Medical privacy? You don't have any." So said Michael Breen, M.D., medical correspondent for the CBS affiliate in Chicago, in a recent report.
His outburst was sparked by a class-action lawsuit filed in Florida on behalf of patients with depression who had received a free sample of Prozac in the mail without asking for it. A local Walgreen's sent the originating plaintiff the drug; a letter signed by the woman's physician and two other doctors accompanied the sample. The letter apparently had been written by a sales representative for Eli Lilly & Co., the manufacturer of Prozac. (Lilly had just settled with the Federal Trade Commission over charges of another breach of patient privacy involving marketing of Prozac.) A company spokesman said-in the understatement of the year-that "while Lilly supports informing people about new treatment options and encouraging them to discuss these options with their doctor, what occurred in Florida appears to go beyond this."No kidding.
Incidents such as this-and much worse-led Congress to include strengthening of privacy protections in the Health Insurance Portability and Accountability Act of 1996. But Congress never got around to passing legislation spelling out those protections. And so, in its last days, the Clinton administration produced an extensive and complex set of regulations, as it was required to do if Congress failed to act.
No one who is familiar with the Clinton effort would call it perfect-or anything close to that. Some of the restrictions it called for easily could have interfered with the provision of emergency care, physician and nurse consultations, referrals to other providers, the filling of prescriptions, and other day-to-day healthcare activities. Thus it was not surprising that almost the entire healthcare field, from physicians and hospitals to drug manufacturers, complained bitterly about the Clinton rules. The new HHS secretary, Tommy Thompson, heard the cries and promised to "tweak" the proposal.
It was quite a tweak. By the time the Bush administration's version was released in March, the philosophy behind the rules had changed. Instead of providers being required to obtain written consent from patients before performing a wide variety of healthcare activities, all they have to do under the new proposal is notify patients of their privacy rights and the provider's policies and practices regarding use of patient data. Patients are then asked to "acknowledge" that they have been so informed. Whether they even vaguely understand what they have been told is not addressed.
And then their most personal and sensitive information-concerning their mental health, HIV status or state of sexual function-can be shared with all kinds of people and organizations, including being used for marketing by hospitals and drug manufacturers. This, of course, would not be called "marketing" but rather "recommending treatment."
Even with all this new latitude, hospitals are asking for more, including weakening of the already flimsy consent requirements, expansion of the amount of personal patient data they can collect without permission and whom they can share it with, and widening of their ability to use private patient information for fund raising.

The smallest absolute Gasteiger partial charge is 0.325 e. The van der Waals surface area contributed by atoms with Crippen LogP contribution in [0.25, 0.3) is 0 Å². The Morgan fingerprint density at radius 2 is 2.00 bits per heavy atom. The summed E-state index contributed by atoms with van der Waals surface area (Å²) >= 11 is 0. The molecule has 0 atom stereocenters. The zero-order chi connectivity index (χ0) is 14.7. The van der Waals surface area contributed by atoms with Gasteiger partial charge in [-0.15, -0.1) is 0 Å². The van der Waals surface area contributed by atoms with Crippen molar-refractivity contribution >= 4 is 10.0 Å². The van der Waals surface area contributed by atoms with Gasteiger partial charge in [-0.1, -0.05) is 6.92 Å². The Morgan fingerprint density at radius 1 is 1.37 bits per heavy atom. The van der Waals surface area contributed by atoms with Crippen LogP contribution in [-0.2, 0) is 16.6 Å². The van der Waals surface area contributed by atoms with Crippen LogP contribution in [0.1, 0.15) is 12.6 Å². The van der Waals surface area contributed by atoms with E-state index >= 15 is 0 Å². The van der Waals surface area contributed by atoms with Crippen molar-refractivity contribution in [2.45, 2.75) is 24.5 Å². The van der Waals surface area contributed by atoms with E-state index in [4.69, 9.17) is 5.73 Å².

Not surprisingly, privacy advocates, congressional Democrats and several newspapers have condemned the new regulations. Former HHS Secretary Donna Shalala, who had overseen the writing of the Clinton rules, wrote a critical editorial in the New York Times. The Health Privacy Project of Georgetown University called the elimination of required prior consent a "devastating blow to patient privacy."
Is there no middle ground here? Isn't there a way to craft regulations that preserve a patient's right to be informed and to give consent prior to treatment without unduly burdening providers? Have we turned healthcare into such a commodity that we accept the buying and selling of the contents of personal medical records? We must find a way to establish reasonable limits on what vendors, employers, insurers, researchers and the press can learn about our health status without making their work impossible. It shouldn't be open season on privacy.
This isn't just an academic debate on ethics. All Illinois hospitals are now required to screen newborns for a broad range of genetic conditions; what happens to the future of children found to have problems when and if that information gets to their parents' employers or insurers? How about Burlington Northern and Santa Fe Railway Co.'s attempt to test 36 of its employees for a specific genetic marker without their knowledge or consent in an attempt to negate their claims of work-related disability? (Burlington entered a legal settlement to resolve the matter.)
In the age of Enron, trust in our leaders and corporate ethics have become central concerns for an increasingly skittish public. And nowhere in this society is trust more critical than in healthcare, where the stakes are so high and the possibilities for misbehavior so plentiful. As Florida Attorney General Bob Butterworth said in issuing subpoenas in the Florida case, "Of all people, patients should be able to trust their physician and pharmacist to have only the patient's health in mind when prescribing and recommending medication."
It will be up to the providers and suppliers to prove that the honor system they wanted-and got-will work. It will be up to Congress and the Bush administration to exercise vigorous oversight. And if abuses continue and patients and the public rebel, I guess we'll all see each other in court.